September 01, 2022

A Game in a Time of War

Buzz Bissinger ’72 writes a captivating true story about 65 Marines with an affinity for football during World War II.
by Nancy Hitchcock

"Football is much more than a game,” states Buzz Bissinger ’72. The author of Friday Night Lights—the 1990 book that inspired the eponymous movie and TV series—returns to the sport in his latest book, The Mosquito Bowl. The captivating true story delves into the lives of 65 young Marines—including many that played college football and some that had even been drafted to the NFL—who ended up in the middle of the Pacific Ocean on Christmas Eve in 1944, where they engaged in a game of football like no other. Beyond their playing field of dirt and coral, Bissinger draws us into the lives of the men, their aspirations, their families, and the days leading up to the Battle of Okinawa, one of the bloodiest of World War II.

Bissinger says he felt compelled to tell this story and memorialize the young Marines, many of whom died at Okinawa. “I wanted to show readers how beautiful these men were, how dedicated they were, how willing to sacrifice they were,” Bissinger says. “They weren’t perfect. No one’s perfect. They were the true essence of ordinary men rising to extraordinary circumstances.”

One of the main characters, John McLaughry ’36, was the football captain at Brown and had played with the New York Giants before joining the Marines. Bissinger was able to bring McLaughry’s character to life, thanks to his correspondence with two of McLaughry’s children, Richard and Marguerite, who graciously allowed Bissinger access to a treasure trove of items, including Andover report cards, writings about Andover-Exeter games, and handwritten letters from the war.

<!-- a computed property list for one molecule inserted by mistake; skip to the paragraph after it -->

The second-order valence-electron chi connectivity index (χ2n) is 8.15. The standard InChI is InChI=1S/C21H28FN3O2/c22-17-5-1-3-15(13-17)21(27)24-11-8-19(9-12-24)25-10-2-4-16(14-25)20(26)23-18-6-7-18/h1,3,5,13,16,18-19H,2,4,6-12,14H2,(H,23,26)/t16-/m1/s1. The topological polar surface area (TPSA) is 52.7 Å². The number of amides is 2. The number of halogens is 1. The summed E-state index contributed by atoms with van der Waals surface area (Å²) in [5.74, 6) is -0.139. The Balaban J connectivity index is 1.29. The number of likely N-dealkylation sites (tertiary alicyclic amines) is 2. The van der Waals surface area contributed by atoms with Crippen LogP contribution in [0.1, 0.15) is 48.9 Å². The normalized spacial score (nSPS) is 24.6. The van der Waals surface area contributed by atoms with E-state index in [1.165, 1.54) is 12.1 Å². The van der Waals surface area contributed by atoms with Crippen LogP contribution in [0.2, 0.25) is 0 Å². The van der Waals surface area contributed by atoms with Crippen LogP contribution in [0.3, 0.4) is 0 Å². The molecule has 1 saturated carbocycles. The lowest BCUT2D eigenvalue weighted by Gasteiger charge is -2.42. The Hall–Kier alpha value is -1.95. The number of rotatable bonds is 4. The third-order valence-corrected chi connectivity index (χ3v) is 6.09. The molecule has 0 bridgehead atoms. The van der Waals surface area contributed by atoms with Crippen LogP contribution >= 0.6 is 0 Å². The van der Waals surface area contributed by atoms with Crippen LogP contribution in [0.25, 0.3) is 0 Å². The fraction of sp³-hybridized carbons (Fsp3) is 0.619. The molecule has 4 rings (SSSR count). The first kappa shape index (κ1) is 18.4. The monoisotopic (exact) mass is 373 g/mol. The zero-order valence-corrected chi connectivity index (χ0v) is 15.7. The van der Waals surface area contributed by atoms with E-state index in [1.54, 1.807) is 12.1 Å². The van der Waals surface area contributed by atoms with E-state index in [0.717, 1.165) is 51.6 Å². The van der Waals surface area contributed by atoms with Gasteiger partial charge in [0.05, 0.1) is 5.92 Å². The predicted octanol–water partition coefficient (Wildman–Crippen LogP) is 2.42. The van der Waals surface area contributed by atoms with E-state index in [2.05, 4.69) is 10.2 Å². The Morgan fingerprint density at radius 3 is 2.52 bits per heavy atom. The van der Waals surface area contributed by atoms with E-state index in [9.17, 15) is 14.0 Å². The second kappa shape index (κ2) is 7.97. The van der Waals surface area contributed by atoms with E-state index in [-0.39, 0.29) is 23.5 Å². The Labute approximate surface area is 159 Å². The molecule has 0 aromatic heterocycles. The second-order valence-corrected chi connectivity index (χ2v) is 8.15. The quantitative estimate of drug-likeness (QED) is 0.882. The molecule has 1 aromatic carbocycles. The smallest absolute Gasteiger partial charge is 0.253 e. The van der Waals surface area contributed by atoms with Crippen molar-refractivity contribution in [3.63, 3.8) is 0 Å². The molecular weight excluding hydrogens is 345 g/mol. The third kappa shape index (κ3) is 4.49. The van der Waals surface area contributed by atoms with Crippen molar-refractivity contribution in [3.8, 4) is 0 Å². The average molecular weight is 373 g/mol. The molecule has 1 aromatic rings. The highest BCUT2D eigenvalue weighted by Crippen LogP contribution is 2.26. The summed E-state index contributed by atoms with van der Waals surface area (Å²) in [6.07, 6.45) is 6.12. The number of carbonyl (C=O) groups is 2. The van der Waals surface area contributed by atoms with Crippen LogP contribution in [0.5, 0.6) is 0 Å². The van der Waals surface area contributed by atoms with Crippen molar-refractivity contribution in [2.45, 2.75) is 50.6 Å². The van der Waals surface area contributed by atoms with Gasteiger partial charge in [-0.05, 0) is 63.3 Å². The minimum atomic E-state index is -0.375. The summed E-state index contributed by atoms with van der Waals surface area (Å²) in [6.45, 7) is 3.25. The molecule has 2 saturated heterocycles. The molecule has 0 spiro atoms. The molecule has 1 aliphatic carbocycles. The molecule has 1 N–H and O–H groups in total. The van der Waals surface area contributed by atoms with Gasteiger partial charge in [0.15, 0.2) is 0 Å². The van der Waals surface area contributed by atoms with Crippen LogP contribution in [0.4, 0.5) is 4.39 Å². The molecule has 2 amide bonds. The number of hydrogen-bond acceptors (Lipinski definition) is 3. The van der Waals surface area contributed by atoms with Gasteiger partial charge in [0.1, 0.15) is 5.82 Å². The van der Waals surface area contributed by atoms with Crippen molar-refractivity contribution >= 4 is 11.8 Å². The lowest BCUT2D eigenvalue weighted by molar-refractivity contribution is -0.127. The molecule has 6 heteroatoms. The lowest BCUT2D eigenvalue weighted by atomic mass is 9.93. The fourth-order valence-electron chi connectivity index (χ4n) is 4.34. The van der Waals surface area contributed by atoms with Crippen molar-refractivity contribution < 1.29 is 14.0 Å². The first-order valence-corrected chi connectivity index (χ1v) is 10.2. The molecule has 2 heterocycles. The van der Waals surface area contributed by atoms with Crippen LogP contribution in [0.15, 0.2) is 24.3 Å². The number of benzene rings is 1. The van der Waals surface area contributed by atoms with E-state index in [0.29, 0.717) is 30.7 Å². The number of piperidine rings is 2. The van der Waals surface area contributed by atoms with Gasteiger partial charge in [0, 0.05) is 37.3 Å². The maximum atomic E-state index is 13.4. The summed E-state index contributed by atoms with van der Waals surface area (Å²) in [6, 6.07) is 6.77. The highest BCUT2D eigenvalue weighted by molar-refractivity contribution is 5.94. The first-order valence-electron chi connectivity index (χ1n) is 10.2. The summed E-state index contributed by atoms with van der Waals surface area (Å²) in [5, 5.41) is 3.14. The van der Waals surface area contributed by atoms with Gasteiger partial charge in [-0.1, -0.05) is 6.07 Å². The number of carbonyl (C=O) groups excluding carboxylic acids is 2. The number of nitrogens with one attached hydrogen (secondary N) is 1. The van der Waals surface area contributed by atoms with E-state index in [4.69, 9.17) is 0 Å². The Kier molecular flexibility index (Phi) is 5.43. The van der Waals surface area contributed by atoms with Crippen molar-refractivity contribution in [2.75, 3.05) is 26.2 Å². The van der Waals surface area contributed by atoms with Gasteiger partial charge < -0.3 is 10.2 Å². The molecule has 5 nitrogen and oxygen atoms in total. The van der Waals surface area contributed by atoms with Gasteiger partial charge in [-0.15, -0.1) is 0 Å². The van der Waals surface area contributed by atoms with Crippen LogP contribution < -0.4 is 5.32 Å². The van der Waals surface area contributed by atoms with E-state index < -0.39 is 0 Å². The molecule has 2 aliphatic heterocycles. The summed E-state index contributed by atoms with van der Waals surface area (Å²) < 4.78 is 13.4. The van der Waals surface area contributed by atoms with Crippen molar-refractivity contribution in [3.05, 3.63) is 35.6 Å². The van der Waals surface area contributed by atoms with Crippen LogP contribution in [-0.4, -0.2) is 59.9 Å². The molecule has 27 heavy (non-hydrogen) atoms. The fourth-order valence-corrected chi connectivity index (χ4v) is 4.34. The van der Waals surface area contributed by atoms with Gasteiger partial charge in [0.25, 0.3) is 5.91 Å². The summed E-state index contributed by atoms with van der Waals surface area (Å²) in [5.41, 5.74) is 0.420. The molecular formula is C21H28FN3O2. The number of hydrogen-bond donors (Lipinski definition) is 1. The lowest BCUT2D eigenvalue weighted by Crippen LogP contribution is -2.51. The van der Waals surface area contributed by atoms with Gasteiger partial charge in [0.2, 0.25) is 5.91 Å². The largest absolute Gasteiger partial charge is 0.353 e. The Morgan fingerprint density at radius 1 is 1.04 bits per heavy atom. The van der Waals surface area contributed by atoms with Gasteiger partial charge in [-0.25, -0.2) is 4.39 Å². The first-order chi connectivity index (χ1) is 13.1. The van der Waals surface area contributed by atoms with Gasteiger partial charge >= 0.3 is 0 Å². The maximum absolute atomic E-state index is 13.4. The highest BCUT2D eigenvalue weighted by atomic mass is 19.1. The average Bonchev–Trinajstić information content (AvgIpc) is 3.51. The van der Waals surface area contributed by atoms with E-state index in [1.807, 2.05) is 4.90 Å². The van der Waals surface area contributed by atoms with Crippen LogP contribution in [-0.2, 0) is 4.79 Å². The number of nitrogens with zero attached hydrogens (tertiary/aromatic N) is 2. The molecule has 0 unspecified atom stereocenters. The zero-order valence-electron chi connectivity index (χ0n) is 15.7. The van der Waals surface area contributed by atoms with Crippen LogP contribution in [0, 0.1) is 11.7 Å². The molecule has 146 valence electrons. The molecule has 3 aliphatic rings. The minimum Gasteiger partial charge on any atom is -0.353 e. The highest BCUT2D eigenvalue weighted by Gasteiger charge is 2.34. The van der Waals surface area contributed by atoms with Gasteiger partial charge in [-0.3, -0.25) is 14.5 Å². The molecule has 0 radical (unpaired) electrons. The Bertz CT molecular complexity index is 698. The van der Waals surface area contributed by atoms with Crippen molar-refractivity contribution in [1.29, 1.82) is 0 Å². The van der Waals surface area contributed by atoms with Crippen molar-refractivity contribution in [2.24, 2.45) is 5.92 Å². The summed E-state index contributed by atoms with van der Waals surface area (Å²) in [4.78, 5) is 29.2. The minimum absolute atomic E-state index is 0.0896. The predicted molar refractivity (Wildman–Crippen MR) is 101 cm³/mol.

“I was enormously lucky. The family had kept everything,” says Bissinger.

Reflecting on his own Andover experience, Bissinger, a Pulitzer Prize–winning journalist, says he is grateful to the school for instilling in him the love of writing and journalism. He received encouragement and praise from his first English instructor, Hart Leavitt, and history instructor Tom Lyons, and he spent countless hours writing for The Phillipian as a sports editor.

“I had this tremendous opportunity to write for a weekly newspaper, and it gave me the experience to know this was what I wanted to do full time. For that,” he says. “I’m indebted to Andover.”

Categories: Alumni, Magazine, Magazine Online

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